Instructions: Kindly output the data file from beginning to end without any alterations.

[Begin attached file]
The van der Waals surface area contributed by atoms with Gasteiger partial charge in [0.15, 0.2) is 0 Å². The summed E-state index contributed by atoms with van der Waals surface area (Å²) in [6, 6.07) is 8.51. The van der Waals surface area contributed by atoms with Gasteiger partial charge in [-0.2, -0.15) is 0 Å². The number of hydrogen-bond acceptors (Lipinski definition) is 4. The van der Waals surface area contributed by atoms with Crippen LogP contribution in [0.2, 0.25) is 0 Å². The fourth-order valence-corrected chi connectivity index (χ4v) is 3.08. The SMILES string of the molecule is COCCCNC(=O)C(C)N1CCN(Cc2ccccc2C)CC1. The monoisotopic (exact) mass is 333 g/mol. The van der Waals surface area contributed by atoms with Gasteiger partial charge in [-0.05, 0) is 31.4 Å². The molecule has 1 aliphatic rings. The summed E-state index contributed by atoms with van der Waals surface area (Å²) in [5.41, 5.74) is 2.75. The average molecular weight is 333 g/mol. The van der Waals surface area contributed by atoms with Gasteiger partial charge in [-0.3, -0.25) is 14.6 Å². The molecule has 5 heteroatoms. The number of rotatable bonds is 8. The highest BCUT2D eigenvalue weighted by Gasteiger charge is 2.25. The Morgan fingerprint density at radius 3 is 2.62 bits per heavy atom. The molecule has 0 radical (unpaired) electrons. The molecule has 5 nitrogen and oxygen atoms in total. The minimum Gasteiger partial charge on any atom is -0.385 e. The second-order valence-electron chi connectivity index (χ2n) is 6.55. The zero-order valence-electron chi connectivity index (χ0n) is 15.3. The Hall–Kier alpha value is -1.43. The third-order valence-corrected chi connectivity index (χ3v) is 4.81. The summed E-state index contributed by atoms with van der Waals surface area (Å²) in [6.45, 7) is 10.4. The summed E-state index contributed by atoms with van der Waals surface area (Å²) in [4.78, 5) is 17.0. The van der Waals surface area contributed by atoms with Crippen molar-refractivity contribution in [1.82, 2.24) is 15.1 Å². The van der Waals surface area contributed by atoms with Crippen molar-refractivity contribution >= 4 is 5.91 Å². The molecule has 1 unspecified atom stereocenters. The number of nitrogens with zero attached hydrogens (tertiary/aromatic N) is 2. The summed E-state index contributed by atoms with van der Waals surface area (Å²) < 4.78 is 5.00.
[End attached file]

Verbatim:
The van der Waals surface area contributed by atoms with Gasteiger partial charge in [0.15, 0.2) is 0 Å². The summed E-state index contributed by atoms with van der Waals surface area (Å²) in [6, 6.07) is 8.51. The van der Waals surface area contributed by atoms with Gasteiger partial charge in [-0.2, -0.15) is 0 Å². The number of hydrogen-bond acceptors (Lipinski definition) is 4. The van der Waals surface area contributed by atoms with Crippen LogP contribution in [0.2, 0.25) is 0 Å². The fourth-order valence-corrected chi connectivity index (χ4v) is 3.08. The SMILES string of the molecule is COCCCNC(=O)C(C)N1CCN(Cc2ccccc2C)CC1. The monoisotopic (exact) mass is 333 g/mol. The van der Waals surface area contributed by atoms with Gasteiger partial charge in [-0.05, 0) is 31.4 Å². The molecule has 1 aliphatic rings. The summed E-state index contributed by atoms with van der Waals surface area (Å²) in [5.41, 5.74) is 2.75. The average molecular weight is 333 g/mol. The van der Waals surface area contributed by atoms with Gasteiger partial charge in [-0.3, -0.25) is 14.6 Å². The molecule has 5 heteroatoms. The number of rotatable bonds is 8. The highest BCUT2D eigenvalue weighted by Gasteiger charge is 2.25. The Morgan fingerprint density at radius 3 is 2.62 bits per heavy atom. The molecule has 0 radical (unpaired) electrons. The molecule has 5 nitrogen and oxygen atoms in total. The minimum Gasteiger partial charge on any atom is -0.385 e. The second-order valence-electron chi connectivity index (χ2n) is 6.55. The zero-order valence-electron chi connectivity index (χ0n) is 15.3. The Hall–Kier alpha value is -1.43. The third-order valence-corrected chi connectivity index (χ3v) is 4.81. The summed E-state index contributed by atoms with van der Waals surface area (Å²) in [6.45, 7) is 10.4. The summed E-state index contributed by atoms with van der Waals surface area (Å²) in [4.78, 5) is 17.0. The van der Waals surface area contributed by atoms with Crippen molar-refractivity contribution in [1.82, 2.24) is 15.1 Å². The van der Waals surface area contributed by atoms with Crippen molar-refractivity contribution >= 4 is 5.91 Å². The molecule has 1 unspecified atom stereocenters. The number of nitrogens with zero attached hydrogens (tertiary/aromatic N) is 2. The summed E-state index contributed by atoms with van der Waals surface area (Å²) < 4.78 is 5.00.